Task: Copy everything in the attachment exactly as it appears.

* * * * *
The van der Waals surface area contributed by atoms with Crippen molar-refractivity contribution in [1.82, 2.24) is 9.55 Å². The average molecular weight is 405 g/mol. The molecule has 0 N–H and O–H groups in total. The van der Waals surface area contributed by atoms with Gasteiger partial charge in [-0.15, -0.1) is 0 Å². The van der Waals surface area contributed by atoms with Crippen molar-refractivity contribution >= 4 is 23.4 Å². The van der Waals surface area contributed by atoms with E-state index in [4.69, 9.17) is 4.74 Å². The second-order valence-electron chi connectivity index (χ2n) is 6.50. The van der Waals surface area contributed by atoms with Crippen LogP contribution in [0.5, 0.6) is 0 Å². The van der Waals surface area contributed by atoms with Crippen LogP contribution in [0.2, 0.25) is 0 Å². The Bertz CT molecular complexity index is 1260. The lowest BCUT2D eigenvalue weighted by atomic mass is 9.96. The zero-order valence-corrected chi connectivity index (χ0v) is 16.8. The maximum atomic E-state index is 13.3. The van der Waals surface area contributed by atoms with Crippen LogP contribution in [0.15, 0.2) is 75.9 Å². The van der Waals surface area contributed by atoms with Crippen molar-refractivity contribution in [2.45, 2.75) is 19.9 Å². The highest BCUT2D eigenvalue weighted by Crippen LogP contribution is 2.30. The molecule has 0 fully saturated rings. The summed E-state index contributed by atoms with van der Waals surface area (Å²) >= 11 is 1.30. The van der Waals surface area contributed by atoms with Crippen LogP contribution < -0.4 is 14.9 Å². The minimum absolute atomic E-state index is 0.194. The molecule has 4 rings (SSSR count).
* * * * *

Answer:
The van der Waals surface area contributed by atoms with Crippen molar-refractivity contribution in [1.82, 2.24) is 9.55 Å². The average molecular weight is 405 g/mol. The molecule has 0 N–H and O–H groups in total. The van der Waals surface area contributed by atoms with Gasteiger partial charge in [-0.15, -0.1) is 0 Å². The van der Waals surface area contributed by atoms with Crippen molar-refractivity contribution >= 4 is 23.4 Å². The van der Waals surface area contributed by atoms with E-state index in [4.69, 9.17) is 4.74 Å². The second-order valence-electron chi connectivity index (χ2n) is 6.50. The van der Waals surface area contributed by atoms with Crippen LogP contribution in [0.5, 0.6) is 0 Å². The van der Waals surface area contributed by atoms with Crippen LogP contribution in [0.2, 0.25) is 0 Å². The Bertz CT molecular complexity index is 1260. The lowest BCUT2D eigenvalue weighted by atomic mass is 9.96. The zero-order valence-corrected chi connectivity index (χ0v) is 16.8. The maximum atomic E-state index is 13.3. The van der Waals surface area contributed by atoms with Crippen LogP contribution in [0.15, 0.2) is 75.9 Å². The van der Waals surface area contributed by atoms with Crippen molar-refractivity contribution in [2.45, 2.75) is 19.9 Å². The highest BCUT2D eigenvalue weighted by Crippen LogP contribution is 2.30. The molecule has 0 fully saturated rings. The summed E-state index contributed by atoms with van der Waals surface area (Å²) >= 11 is 1.30. The van der Waals surface area contributed by atoms with Crippen LogP contribution < -0.4 is 14.9 Å². The minimum absolute atomic E-state index is 0.194. The molecule has 4 rings (SSSR count).